More primitive houses show that the concept of the chimney had not penetrated the outreaches of Finland so when the ovens burned, the house would fill with smoke and dwellers would have to leave. Near the looms one sees wooden sticks which would be lit by hot coals to serve as torches -- candles were unknown.
One of the newer buildings is a country store which operated until 1955. On the counter is a Finnish abacus, and wares such as inflexible felt boots hang from the ceiling. In nearly every building is an authentic example of the weaver's art -- be it rugs or bedspreads -- or of the Finnish gift for working wood. Guides who lead visitors about Seurassari say the patterned doors were the inspiration of carpenters who saw the baroque moldings in the homes of the wealthy.
Along the road back to town you will see a sign reading "Friends of Finnish Handicraft." Located in a turn-of-the-century villa, Friends brings together work and showrooms of hand-woven textiles. The permanent ryijy or wallhanging exhibit is open to the public, and many textile products are for sale.Ryijy has been described as a poem of colors because it employs up to 100 different shades. The craft supposedly was developed when weavers sought to emulate shaggy fur skins.
Wo destinations under an hour outside the city are Hvittrask, the former home of architect Eliel Saarinen, and Porvoo, an antique city of pastel wooden houses.
Hvittrask was conceived by architects Saarinen, Armas Lindgren, and Herman Gesellius as a complex of living and working space after they won fame at the 1900 paris Exposition. Using stone and logs, they strove to incorporate the cliffs, forests, and lakes of nature. After Saarinen became sole owner, he hosted Gorky, Mahler, and Sibelius, but such men had to accommodate themselves to the rather small proportions of the furniture. Eliel, short of stature, designed everything to his own scale and his own tastes. Doors are low and beds are small, though perfectly scaled.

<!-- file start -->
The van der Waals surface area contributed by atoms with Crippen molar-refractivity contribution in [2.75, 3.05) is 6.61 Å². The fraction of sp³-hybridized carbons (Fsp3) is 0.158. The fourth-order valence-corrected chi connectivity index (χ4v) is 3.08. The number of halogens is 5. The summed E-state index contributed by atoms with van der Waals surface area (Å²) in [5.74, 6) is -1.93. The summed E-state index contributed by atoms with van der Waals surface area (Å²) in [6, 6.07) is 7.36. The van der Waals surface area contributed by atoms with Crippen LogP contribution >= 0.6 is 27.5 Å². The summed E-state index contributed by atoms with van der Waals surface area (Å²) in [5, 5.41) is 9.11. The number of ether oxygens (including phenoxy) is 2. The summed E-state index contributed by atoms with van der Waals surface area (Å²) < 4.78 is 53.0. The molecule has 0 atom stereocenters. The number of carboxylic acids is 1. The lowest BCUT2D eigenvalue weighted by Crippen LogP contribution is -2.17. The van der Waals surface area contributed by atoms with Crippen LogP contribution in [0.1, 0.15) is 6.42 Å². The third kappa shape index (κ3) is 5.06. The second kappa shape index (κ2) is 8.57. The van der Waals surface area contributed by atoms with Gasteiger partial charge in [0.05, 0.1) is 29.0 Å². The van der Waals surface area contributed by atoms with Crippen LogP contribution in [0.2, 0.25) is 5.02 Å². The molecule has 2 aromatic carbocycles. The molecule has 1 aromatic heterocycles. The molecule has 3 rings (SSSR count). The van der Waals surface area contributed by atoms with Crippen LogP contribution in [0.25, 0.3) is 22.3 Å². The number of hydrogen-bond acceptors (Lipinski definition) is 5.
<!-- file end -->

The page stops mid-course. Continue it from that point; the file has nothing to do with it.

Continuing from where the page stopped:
Since Eliel didn't liek meetings, he designed conference talbes and chairs that hit the back in such a way that one is eager to adjourn. Eliel's wife Loja designed rugs and weaving that everywhere brighten the house.The decor throughout is somber, relieved by bursts of brights and pastels. Although the interior was designed over 50 years ago, some details, such as grass wallpaper and a romantic art deco bedroom, are echoed today.
Porvoo has the distinction of being second only to Turku in age. While Turku , considered Finland's cultural heart, has a castle that was begun in 1280, Porvoo retains more historical flavor. Back roads take one through farmland and cottages built in the rustic "empire" style. In the town's old part, Porvoo's medieval plan survives in the steep narrow alleys. Besides these, a photographer's delight is the row of red storehouses along the river. Their particular burnished color, seen elsewhere in the country, is the result of washes of Finnish earth.
There is of course more to Finland than the Helsinki area. One popular destination is Rovanemi, in Lapland, where the sun never sets in summer, nor rises in winter. Its attraction is due largely to the fact that it is situated on the Arctic Circle and has a center and post office where visitors can be certified as having been to that exoticsounding spot. Another locale is the above-mentioned Turku with its renovated (more that than restored) castle and the Sibelius Museum featuring musical instruments arranged so that the beauty of their forms is paramount. Turku even has ice-breaker plats. But the traveler whose budget and time are in any way limited can have an ample Finnish experience by sampling the capital area.